Artist: Keiichi Tanaami
Venue: Nanzuka, Tokyo
Exhibition Title: Amulet of the Tapir
Date: June 24 – August 5, 2017
Full gallery of images, press release, video and link available after the jump.
Keiichi Tanaami, The Laughing Spider, 2016, digital animation, 7 mins 24 secs
Images and video courtesy of the artist and NANZUKA, Tokyo
NANZUKA is pleased to announce “Amulet of the Tapir,” a solo exhibition with Keiichi Tanaami, as the first time in three years of his new works to be shown at the gallery.
Keiichi Tanaami was born in Tokyo in 1936 and graduated from Musashino Art University. He has been active in graphic design, illustration, film and fine arts since the 1960s, never heeding the boundaries of mediums or genres but instead continuing to aggressively traverse them through his unique practice.
Tanaami has recently presented solo exhibitions such as “No More War” (Schinkel Pavilion, Berlin, 2012) and “KILLER JOE’S (1965 – 1975)” (Fondation Speerstra, Switzerland, 2013), with participation in numerous group exhibitions including “Ausweitung der Kampfzone: Die Sampling 1968 – 2000” (Neue Nationalgalerie, Berlin, 2013), the large-scale pop art retrospective “International Pop” (Walker Art Center, Dallas Museum of Art, Philadelphia Museum of Art, USA, 2015-2016), “The World Goes Pop” (Tate Modern, London, 2015), and the two-person show “Oliver Payne and Keiichi Tanaami” (Hammer Museum, Los Angeles, 2017). Furthermore Tanaami continues to receive increasing international acclaim for his work, with renowned museums around the world such as MoMA (USA), the Walker Art Center (USA), The Art Institute of Chicago (USA), M+ Museum for Visual Culture (Hong Kong), the National Portrait Gallery (USA), Nationalgalerie im Hamburger Bahnhof (Germany) in recent years newly welcoming his works to their collections.
In recent years Tanaami has drawn influence from scenes that permeate within his own memories and dreams to engage in creating so-called “mandala paintings” that serve to articulate his personal history spanning over 80 years. Tanaami’s latest works, while seemingly presenting themselves as uncanny yet pop renditions of supernatural demon illustrations, convey various memories related to Tanaami’s real-life experiences. USA bomber planes referenced from American comics and the personified bombs that shed radiant rays of light, are profoundly related to the memories of war that Tanaami had actually witnessed as a child. The image of “chickens” that appear in his new masterpiece, “Realm of the Afterlife / Realm of the Living,” as previously introduced in his 1975 film “Crayon Angel,” serve as metaphors for fighter planes that plunge to low altitudes for bombing attacks. Likewise, the various skeletal monsters represent those who have been injured in the war, and implicate our very own selves who live unknowing of fear. Such creative processes often take place within Tanaami’s dreams. Tanaami has kept a dream diary from 1978, and ever since, the records of his dreams have made appearances in his various works. For example, the pine trees depicted as if embodying an animal sense of life, are derived from images in a picture diary in which Tanaami had recorded the hallucinations he saw when he found himself hovering on the edge of life and death while suffering from tuberculosis-induced pulmonary edema at the age of 44. Naked female figures also make frequent appearances in Tanaami’s works, and in the context of his dream diaries such sexual motifs are often introduced as subjects of fear simultaneously in parallel to the fearful experiences of war. Another theme that emerges often in Tanaami’s dream is water, which brings to mind the relationship with waves that are depicted within the contours of his work.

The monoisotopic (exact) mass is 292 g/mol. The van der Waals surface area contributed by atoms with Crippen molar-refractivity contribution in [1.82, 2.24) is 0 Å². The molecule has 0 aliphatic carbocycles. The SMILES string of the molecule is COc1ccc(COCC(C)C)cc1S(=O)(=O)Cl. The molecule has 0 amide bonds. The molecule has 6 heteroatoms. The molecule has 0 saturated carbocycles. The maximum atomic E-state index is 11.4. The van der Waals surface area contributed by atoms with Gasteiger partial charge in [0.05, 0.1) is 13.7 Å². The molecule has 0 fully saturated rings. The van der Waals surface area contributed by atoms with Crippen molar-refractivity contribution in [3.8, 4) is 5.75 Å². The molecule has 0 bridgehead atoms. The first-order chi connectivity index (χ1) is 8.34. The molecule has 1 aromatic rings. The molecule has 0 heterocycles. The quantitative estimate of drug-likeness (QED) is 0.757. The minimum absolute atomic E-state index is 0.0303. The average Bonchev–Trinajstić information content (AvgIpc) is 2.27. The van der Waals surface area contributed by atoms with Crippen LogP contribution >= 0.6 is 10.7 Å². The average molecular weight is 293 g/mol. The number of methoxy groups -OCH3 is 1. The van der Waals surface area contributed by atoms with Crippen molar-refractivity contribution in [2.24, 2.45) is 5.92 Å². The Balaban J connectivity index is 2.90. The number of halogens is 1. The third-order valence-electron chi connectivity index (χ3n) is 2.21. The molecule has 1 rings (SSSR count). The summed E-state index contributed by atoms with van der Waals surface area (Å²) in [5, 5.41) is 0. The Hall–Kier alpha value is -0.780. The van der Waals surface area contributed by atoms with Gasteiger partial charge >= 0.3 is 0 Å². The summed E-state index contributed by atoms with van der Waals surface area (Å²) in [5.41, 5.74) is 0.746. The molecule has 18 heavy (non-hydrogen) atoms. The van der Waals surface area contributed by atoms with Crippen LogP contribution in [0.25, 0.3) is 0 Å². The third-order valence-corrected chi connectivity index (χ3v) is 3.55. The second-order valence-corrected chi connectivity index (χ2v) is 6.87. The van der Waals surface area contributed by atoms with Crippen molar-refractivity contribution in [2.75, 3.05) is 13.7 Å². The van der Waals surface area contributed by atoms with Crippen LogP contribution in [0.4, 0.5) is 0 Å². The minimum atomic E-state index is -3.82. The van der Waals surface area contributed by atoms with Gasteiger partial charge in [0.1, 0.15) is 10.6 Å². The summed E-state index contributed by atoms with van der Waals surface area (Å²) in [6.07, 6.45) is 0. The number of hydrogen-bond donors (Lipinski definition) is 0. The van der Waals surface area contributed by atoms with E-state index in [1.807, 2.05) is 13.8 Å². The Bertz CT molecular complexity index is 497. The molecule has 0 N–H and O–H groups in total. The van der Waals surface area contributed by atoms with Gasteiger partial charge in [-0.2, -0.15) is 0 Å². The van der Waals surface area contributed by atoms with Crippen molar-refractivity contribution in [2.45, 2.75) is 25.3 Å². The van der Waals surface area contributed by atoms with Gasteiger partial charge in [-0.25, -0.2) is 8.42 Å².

Alongside such memories and dreams, works by Tanaami’s favored artists such as Chirico, Warhol, Lichtenstein, Jakuchu, and Escher make appearances throughout his new series of works. Such acts of citation are perhaps a natural progression that manifests as a positive efficacy for Tanaami, who continues to evolve through converting his fear towards “death” as well as traumatic experiences into energy. Tanaami enlists these works with an almost jokingly explanation that they are, “the world that he himself would live in after death.” That which is depicted here, is a solitary realm that attempts to transcend all means of art from pop, the psychedelic, to surrealism.
The exhibition will feature approximately 10 new paintings including two new masterpiece works spanning 3-meters wide. Also to be presented is Tanaami’s new animation work “The Laughing Spider,” which since being presented for the first time in his solo exhibition last year at New York’s Sikkema Jenkins Gallery has been screened in numerous film festivals including, the St. Louise International Film Festival (officially recognized by the Academy Awards), the Geneva International Animation Film Festival in which it received the Special Jury Award, the Oberhausen International Short Film Festival, and the Sundance International Film Festival.
This will mark the first exhibition in NANZUKA’s new gallery space.
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